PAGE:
Jury

A jury is a sworn body of people convened to render an impartial verdict (a finding of fact on a question) officially submitted to them by a court, or to set a penalty or judgment. Modern juries tend to be found in courts to ascertain the guilt, or lack thereof, in a crime. In Anglophone jurisdictions, the verdict may be guilty, not guilty, or (in Scotland) not proven. Juries are composed of jurors (also sometimes known as jurymen), who are by definition layman finders of fact, not professionals.

The old institution of grand juries still exists in some places, particularly the United States, to investigate whether enough evidence of a crime exists to bring someone to trial.

The jury arrangement has evolved out of the earliest juries, which were found in early medieval England. Members were supposed to inform themselves of crimes and then of the details of the crimes. Their function was therefore closer to that of a grand jury than that of a jury in a trial.

Read more about Jury:  Etymology, Types of Jury, Composition, Historical Roots, Trial Jury Size, Role, Jury Nullification, Jury Equity, Non-trial Juries, Jury Selection, Jury Behavior, Jury Effectiveness

Famous quotes containing the word jury:

    A pun does not commonly justify a blow in return. But if a blow were given for such cause, and death ensued, the jury would be judges both of the facts and of the pun, and might, if the latter were of an aggravated character, return a verdict of justifiable homicide.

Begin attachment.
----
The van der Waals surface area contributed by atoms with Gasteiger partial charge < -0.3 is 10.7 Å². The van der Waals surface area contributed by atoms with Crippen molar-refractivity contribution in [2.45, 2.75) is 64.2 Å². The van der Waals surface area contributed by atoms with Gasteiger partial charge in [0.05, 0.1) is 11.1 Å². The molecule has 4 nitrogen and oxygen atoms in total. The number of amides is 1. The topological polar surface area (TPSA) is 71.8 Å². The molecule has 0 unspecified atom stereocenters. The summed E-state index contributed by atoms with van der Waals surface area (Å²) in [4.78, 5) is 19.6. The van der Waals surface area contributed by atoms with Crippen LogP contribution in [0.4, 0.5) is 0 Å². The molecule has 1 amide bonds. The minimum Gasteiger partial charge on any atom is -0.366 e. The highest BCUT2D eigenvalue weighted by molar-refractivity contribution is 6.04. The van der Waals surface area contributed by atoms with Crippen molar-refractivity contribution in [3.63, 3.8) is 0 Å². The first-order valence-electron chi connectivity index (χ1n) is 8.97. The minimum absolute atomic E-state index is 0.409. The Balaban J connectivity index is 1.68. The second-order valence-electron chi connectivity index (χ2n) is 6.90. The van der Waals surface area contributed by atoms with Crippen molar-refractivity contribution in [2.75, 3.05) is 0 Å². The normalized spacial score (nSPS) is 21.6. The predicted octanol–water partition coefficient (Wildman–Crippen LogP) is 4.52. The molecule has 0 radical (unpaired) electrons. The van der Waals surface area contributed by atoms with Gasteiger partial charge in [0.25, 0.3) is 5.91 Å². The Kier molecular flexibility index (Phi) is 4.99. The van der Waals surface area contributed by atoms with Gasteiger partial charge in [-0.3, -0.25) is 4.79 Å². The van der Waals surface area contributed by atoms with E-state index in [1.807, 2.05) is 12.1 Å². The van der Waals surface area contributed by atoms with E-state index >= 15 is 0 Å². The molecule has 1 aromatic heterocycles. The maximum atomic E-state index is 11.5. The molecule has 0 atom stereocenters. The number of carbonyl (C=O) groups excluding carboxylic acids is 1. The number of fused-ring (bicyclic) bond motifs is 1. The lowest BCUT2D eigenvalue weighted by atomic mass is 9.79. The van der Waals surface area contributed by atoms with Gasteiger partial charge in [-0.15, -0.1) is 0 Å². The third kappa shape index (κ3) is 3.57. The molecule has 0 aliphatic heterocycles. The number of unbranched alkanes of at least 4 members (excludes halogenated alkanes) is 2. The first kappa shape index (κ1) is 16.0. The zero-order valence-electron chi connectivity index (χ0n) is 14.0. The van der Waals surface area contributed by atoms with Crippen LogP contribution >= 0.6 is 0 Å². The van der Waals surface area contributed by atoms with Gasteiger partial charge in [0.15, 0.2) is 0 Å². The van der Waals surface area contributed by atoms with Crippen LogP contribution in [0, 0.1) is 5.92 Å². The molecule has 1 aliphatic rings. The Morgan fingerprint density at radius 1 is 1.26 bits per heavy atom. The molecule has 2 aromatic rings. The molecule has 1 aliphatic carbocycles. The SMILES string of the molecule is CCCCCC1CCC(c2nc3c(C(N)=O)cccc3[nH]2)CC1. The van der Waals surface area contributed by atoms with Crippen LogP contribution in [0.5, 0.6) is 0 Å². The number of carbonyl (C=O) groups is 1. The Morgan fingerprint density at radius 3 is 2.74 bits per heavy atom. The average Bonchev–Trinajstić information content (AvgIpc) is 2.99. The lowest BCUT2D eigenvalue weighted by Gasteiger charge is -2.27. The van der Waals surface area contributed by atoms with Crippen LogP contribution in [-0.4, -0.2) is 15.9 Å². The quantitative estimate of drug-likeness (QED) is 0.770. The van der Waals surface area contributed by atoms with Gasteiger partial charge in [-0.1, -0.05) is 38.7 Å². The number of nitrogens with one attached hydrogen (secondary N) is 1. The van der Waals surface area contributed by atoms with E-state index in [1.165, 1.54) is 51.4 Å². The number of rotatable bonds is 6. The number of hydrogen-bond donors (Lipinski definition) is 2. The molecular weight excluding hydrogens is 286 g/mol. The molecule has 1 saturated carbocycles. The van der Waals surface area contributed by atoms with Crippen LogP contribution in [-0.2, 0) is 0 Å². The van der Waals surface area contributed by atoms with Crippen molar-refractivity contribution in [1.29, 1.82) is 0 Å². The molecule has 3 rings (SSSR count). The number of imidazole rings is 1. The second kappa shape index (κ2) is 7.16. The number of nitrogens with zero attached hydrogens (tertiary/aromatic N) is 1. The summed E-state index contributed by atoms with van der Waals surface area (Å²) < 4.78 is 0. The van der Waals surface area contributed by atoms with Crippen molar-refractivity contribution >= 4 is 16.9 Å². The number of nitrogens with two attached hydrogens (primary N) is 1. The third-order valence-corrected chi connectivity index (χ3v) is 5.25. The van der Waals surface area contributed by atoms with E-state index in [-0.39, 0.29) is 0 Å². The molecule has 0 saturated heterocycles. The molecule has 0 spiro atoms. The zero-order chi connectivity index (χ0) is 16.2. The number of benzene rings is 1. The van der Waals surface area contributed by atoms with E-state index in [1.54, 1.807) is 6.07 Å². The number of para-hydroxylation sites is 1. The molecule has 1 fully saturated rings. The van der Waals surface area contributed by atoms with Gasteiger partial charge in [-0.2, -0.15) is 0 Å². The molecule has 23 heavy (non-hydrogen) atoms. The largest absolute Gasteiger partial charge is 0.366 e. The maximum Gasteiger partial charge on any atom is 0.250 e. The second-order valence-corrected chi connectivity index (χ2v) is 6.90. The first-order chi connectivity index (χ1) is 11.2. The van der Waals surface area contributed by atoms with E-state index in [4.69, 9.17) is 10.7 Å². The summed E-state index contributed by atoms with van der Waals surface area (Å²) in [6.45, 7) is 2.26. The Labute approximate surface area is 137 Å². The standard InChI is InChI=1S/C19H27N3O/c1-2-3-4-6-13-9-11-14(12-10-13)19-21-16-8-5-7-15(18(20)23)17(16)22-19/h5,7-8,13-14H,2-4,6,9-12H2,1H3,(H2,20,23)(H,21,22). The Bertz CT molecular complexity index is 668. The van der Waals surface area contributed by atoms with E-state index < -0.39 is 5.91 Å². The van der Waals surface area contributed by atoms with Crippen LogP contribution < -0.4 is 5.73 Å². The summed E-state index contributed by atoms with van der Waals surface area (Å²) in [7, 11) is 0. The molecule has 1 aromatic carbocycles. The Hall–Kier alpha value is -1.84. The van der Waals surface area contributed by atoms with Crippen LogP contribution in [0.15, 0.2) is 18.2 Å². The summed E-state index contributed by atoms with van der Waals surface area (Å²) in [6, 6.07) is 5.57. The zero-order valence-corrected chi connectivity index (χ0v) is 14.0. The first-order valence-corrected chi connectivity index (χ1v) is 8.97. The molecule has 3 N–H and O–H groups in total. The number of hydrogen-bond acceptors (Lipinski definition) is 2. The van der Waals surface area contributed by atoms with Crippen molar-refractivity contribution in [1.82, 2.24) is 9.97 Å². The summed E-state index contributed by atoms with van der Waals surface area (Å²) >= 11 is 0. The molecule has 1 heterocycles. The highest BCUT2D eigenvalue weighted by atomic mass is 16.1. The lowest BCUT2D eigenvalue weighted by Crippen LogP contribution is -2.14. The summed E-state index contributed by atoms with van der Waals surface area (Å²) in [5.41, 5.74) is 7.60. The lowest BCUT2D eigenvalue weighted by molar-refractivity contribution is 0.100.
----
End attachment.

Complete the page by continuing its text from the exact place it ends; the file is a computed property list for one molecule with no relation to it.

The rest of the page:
Oliver Wendell Holmes, Sr. (1809–1894)

    Common sense should tell us that reading is the ultimate weapon—destroying ignorance, poverty and despair before they can destroy us. A nation that doesn’t read much doesn’t know much. And a nation that doesn’t know much is more likely to make poor choices in the home, the marketplace, the jury box and the voting booth...The challenge, therefore, is to convince future generations of children that carrying a book is more rewarding than carrying guns.
    Jim Trelease (20th century)

    A criminal trial is like a Russian novel: it starts with exasperating slowness as the characters are introduced to a jury, then there are complications in the form of minor witnesses, the protagonist finally appears and contradictions arise to produce drama, and finally as both jury and spectators grow weary and confused the pace quickens, reaching its climax in passionate final argument.
    Clifford Irving (b. 1930)